Disputes over a decedent’s estate or trust are commonplace. Common estate and trust litigation issues arise when there is a dispute over the validity or meaning of a will or trust instrument, when an heir or beneficiary of a will or trust claims that a personal representative (executor or administrator) or trustee of a trust has breached his or her fiduciary duties or engaged in other malfeasance and where a creditor seeks to enforce a debt against a decedent’s probate or trust estate.
More specifically, estate or trust litigation can arise when an interested person (such as, an heir, beneficiary or disinherited person or charity, or creditor) alleges that the decedent lacked the requisite mental capacity to create a will or trust, that the will or trust was not properly executed, that the will or trust was the product of undue influence, duress or fraud, or the personal representative or trustee has improperly managed the trust or engaged in conduct that constitutes a breach of fiduciary duty to the heirs, beneficiaries or creditors. A trustee must follow the terms of the trust and must generally adhere to fiduciary duties, which include the duty of loyalty, the duty of impartiality when there are multiple beneficiaries, the duty to avoid conflicts of interest, the duty to protect and preserve trust assets, the duty to make trust property productive, the duty to keep trust property separate from other assets and the duty to enforce and defend claims of the trust. A trustee must also generally keep the beneficiaries informed of the trustee’s administration of the trust.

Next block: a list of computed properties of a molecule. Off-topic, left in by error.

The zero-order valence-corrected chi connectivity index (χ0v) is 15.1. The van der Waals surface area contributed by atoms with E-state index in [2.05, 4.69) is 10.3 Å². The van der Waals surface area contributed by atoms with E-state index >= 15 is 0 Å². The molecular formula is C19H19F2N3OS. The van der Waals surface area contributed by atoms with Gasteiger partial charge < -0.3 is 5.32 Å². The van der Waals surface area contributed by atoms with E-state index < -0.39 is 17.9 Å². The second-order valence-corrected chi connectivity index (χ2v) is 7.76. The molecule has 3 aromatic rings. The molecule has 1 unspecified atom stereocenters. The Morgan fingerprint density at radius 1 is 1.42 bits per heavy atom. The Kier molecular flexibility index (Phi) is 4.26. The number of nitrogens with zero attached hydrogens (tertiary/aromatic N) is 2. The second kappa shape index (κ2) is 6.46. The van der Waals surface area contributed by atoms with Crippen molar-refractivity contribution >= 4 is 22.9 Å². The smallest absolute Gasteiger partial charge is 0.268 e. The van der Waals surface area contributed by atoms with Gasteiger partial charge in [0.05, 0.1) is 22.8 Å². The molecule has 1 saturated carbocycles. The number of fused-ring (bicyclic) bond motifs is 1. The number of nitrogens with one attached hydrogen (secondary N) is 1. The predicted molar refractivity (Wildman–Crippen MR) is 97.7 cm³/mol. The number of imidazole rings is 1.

Not all petitions filed with the court relating to an estate or trust are contested. Sometimes, a petition should or must be filed to modify a trust or bring assets outside of the trust into the trust estate (i.e., a “Heggstad” petition.) Sometimes, the spouse of the decedent has a claim to certain assets and must file a spousal property petition. Often, the relief sought by certain estate or trust petitions is not disputed but becomes a necessary part of estate or trust administration.
On the other hand, contested petitions are those where two or more parties disagree about the validity of the will or trust or how it should be administered. Contested petitions include:
The Encino, CA trust litigation attorneys at Barry Law Group will stand with you every step of the way. We are experienced Estate And Trust Litigation attorneys passionate about our work, dedicated to providing personalized attention, and committed to achieving the very best results for you. Our Encino Estate & Trust Litigation attorneys can help guide you through the process of estate and trust litigation and gather the necessary evidence and arguments to support your case, and will fight to protect your best interests.
For more information on trust litigation, contact a member of our team today online or call for a consultation.
Barry Law Group is comprised of attorneys and longtime staff members who are committed to the success of your legal matter. The firm understands that for most litigation is uncharted worrisome and often terrifying.